A note on Qualitative easing

While the concept of quantitative easing has received a lot of attention amongst economists, qualitative easing was not as widely discussed. Qualitative easing is a monetary easing program that was used by Japan in 2013 and represents some elements of the QE programmes in the US. 

The outline of how it works is well described here, and so I want to focus a little bit more on why.

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Do we make choices based on income or prices?

Last time we noted the following regarding thinking about NGDP level targeting:

To understand what is going on we need to ask what expectations are being “set”, what is the “target” and how do these reflect what a central bank can “do”?

Expectations: We know they can be adaptive (backward looking) or rational (forward looking), but what do they refer to? Are people making choices based on expected prices, or are they making choices based on expected incomes? Do they view shocks as permanent or temporary?

Target: Is the goal to anchor the price level, or to anchor the level of expected nominal income growth? Is it to limit variability in prices and output?

What they do: If a central bank wants to increase prices can it, if it wants to increase nominal incomes can it?  If they can do both, how does this influence their ability to “close output gaps”?

Here I want to discuss a little more about expectations.

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How does nominal income targeting work?

Thanks to Dr. Kirdan Lees for prompting me to write today’s post. Today’s topic of discussion is nominal income targeting.

What is nominal income targeting? 

Nominal income targeting is usually viewed as an alternative monetary strategy to inflation targeting, and has never explicitly been applied in practice by any central bank. However, there is an overwhelming amount of literature discussing this monetary policy tool and how it compares to the flexible (inflation) targeting.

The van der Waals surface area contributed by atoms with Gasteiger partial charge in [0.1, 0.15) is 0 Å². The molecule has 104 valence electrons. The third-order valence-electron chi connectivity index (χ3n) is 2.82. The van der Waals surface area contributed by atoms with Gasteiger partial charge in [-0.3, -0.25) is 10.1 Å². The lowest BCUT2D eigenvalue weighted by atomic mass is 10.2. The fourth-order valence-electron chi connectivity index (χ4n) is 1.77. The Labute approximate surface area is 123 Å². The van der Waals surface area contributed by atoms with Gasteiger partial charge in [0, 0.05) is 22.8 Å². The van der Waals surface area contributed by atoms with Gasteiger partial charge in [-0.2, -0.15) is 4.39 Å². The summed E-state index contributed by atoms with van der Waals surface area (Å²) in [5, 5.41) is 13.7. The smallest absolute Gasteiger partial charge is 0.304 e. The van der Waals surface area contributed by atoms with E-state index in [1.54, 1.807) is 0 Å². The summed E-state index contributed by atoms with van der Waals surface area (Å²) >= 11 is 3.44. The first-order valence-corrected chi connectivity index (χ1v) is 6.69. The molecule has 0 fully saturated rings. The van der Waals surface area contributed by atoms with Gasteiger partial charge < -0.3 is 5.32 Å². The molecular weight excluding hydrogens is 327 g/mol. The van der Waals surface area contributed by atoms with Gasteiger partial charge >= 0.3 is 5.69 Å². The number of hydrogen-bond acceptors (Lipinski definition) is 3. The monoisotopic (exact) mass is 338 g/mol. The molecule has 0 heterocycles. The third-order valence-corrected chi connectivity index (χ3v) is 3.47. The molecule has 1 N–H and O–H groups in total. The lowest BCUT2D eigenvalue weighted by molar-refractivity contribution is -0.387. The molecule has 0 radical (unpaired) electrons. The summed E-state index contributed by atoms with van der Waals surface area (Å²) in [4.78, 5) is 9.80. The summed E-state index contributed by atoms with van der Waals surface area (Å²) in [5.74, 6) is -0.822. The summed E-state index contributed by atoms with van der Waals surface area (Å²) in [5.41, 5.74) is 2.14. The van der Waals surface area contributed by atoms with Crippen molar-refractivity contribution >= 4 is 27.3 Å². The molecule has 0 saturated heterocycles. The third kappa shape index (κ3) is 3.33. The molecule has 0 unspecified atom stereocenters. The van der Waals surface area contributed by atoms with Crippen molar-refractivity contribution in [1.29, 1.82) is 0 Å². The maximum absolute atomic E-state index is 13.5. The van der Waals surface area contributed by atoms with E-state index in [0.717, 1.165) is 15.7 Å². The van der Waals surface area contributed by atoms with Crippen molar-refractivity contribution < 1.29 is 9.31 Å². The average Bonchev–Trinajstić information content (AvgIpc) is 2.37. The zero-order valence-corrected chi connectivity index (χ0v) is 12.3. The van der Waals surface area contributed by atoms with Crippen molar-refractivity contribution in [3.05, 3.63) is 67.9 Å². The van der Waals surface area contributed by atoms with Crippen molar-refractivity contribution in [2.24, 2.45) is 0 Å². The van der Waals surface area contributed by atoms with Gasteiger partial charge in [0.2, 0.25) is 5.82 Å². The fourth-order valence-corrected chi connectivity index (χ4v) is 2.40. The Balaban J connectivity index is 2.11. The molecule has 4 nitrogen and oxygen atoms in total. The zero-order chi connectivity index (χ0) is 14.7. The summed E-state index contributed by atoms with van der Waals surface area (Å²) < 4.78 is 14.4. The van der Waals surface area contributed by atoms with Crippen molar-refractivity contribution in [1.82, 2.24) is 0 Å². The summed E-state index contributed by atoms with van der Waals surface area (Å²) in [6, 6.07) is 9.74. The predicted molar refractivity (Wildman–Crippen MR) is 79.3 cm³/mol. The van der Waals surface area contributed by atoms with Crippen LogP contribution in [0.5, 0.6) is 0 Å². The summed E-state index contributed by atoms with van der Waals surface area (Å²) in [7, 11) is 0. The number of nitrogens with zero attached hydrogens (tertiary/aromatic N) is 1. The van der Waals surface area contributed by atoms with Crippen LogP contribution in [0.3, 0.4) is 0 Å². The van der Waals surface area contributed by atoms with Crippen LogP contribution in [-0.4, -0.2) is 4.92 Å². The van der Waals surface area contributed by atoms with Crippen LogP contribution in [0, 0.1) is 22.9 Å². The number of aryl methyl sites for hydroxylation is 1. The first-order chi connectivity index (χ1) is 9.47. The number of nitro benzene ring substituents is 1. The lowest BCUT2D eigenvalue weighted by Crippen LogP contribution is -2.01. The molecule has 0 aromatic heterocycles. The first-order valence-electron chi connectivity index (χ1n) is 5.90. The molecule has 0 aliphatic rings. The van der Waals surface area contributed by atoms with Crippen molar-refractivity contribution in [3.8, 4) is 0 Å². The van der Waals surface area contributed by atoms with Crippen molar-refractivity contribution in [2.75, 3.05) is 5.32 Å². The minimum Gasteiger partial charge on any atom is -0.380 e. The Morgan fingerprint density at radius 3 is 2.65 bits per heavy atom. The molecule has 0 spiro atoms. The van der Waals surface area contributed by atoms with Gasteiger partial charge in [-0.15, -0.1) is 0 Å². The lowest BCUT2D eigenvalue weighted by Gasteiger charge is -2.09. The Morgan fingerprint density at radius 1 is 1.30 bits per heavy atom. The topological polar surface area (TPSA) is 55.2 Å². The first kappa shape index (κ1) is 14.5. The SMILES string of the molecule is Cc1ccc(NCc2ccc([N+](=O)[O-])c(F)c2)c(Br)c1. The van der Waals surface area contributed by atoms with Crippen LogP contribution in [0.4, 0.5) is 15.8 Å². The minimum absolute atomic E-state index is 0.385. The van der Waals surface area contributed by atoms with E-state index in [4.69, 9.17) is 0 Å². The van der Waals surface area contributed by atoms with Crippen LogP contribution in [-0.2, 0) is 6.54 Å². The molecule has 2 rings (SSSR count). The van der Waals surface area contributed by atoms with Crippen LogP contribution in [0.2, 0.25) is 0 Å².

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Should a central bank target wage inflation instead of price stability?

Olivier Blanchard’s recent speech at the Brookings Institution event “What’s (not) up with inflation?” encouraged me to write this post.

Blanchard is still my second favourite economist (after Matt Nolan of course 🙂 ). But despite that I felt that some of the important elements of the discussion was missing, and I didn’t fully agree with some of Blanchard’s arguments on GDP inflation being used in the same way as the CPI inflation, which needs a separate post perhaps.

Today I want to discuss wage inflation, price inflation, and central bank targets.

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When to run the economy hot?

Former Fed Chair Janet Yellen has recently suggested it is a good time to run the US economy hot (in the short-run) underpinned by the argument that the further fall in unemployment rate didn’t drag the inflation up.

The justification behind this is that the Phillips curve appears to have become quite flat.  As a result, stronger demand need not drive up inflation by much – suggesting we have a situation where, even with relatively low unemployment, inflation expectations are strongly anchored. 

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Technological change and the monetary policy effectiveness

Last week I discussed GDP-B and its potential impact on monetary policy. The main takeaway was that, if GDP-B led to a higher production figure it didn’t necessarily mean that monetary policy needed to be tighter or looser – instead it is changes in prices and inflation expectations that remain key.

However, there is a key way that the technological change embedded in GDP-B could well matter for monetary policy – the way it influences how expenditures take place and how they are shifted through time.

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